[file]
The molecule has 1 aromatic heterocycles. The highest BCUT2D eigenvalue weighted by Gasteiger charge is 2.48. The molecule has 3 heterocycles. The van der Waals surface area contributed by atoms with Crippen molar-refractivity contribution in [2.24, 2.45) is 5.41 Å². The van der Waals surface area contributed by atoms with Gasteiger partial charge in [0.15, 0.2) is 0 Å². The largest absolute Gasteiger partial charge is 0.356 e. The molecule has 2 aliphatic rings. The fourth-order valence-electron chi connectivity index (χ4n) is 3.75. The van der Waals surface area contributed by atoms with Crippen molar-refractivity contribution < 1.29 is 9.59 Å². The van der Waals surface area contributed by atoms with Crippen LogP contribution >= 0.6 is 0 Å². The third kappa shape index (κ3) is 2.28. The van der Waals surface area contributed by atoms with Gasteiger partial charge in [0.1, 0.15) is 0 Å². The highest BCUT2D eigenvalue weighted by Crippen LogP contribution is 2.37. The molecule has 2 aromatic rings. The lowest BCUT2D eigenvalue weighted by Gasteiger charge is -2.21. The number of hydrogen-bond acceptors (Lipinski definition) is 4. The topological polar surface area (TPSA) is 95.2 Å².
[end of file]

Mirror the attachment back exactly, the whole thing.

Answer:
The molecule has 1 aromatic heterocycles. The highest BCUT2D eigenvalue weighted by Gasteiger charge is 2.48. The molecule has 3 heterocycles. The van der Waals surface area contributed by atoms with Crippen molar-refractivity contribution in [2.24, 2.45) is 5.41 Å². The van der Waals surface area contributed by atoms with Gasteiger partial charge in [0.15, 0.2) is 0 Å². The largest absolute Gasteiger partial charge is 0.356 e. The molecule has 2 aliphatic rings. The fourth-order valence-electron chi connectivity index (χ4n) is 3.75. The van der Waals surface area contributed by atoms with Crippen molar-refractivity contribution < 1.29 is 9.59 Å². The van der Waals surface area contributed by atoms with Crippen LogP contribution >= 0.6 is 0 Å². The third kappa shape index (κ3) is 2.28. The van der Waals surface area contributed by atoms with Gasteiger partial charge in [0.1, 0.15) is 0 Å². The highest BCUT2D eigenvalue weighted by Crippen LogP contribution is 2.37. The molecule has 2 aromatic rings. The lowest BCUT2D eigenvalue weighted by Gasteiger charge is -2.21. The number of hydrogen-bond acceptors (Lipinski definition) is 4. The topological polar surface area (TPSA) is 95.2 Å².